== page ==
javadoc is built on top of the same classes as javac , and uses some of the source
compiler infrastructure to implement Javadoc features.
The typical way to use javadoc is to run it against a whole package, rather than just
javadoc has a very large number of switches and options that can control many
aspects of its behavior. Detailed discussion of all the options is outside the scope of
The jdeps tool is a static analysis tool for analyzing the dependencies of packages or
classes. The tool has a number of usages, from identifying developer code that
makes calls into the internal, undocumented JDK APIs (such as the sun.misc
classes), to helping trace transitive dependencies.
jdeps can also be used to confirm whether a JAR file can run under a Compact Pro‐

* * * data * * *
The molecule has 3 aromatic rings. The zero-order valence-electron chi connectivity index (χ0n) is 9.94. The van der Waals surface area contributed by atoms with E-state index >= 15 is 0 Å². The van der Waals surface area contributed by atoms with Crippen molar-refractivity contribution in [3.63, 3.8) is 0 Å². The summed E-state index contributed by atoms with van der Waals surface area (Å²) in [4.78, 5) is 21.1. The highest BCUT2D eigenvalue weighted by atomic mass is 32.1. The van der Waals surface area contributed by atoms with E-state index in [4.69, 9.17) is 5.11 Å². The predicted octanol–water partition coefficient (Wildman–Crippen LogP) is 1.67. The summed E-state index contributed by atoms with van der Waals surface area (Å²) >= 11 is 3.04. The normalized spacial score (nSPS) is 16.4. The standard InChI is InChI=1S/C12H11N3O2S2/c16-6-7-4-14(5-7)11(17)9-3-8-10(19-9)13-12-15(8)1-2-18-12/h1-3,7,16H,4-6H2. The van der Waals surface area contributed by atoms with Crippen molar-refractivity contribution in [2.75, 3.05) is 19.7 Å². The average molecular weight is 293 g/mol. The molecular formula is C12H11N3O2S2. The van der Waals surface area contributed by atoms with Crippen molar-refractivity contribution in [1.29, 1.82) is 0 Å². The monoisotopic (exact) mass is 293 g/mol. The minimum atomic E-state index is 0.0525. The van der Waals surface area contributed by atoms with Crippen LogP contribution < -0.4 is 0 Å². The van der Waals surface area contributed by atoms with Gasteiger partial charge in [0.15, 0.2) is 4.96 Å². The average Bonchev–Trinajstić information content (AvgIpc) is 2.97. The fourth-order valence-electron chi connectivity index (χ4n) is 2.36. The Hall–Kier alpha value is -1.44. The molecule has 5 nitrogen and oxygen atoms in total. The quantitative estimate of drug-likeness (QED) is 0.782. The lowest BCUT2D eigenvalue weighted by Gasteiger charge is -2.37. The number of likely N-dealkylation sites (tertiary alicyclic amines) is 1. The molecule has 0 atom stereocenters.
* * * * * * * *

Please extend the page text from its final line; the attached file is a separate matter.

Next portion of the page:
file (see later in the chapter for more details on Compact Profiles).
jdeps reports dependency information for the classes it is asked to analyze. The
classes can be specified as any class on the classpath, a file path, a directory, or a JAR
Prints dependency summary only.
Prints all class-level dependencies.
Prints package-level dependencies, excluding dependencies within the same
Prints class-level dependencies, excluding dependencies within the same
-p <pkg name>, -package <pkg name>
Finds dependencies in the specified package. You can specify this option multi‐
ple times for different packages. The -p and -e options are mutually exclusive.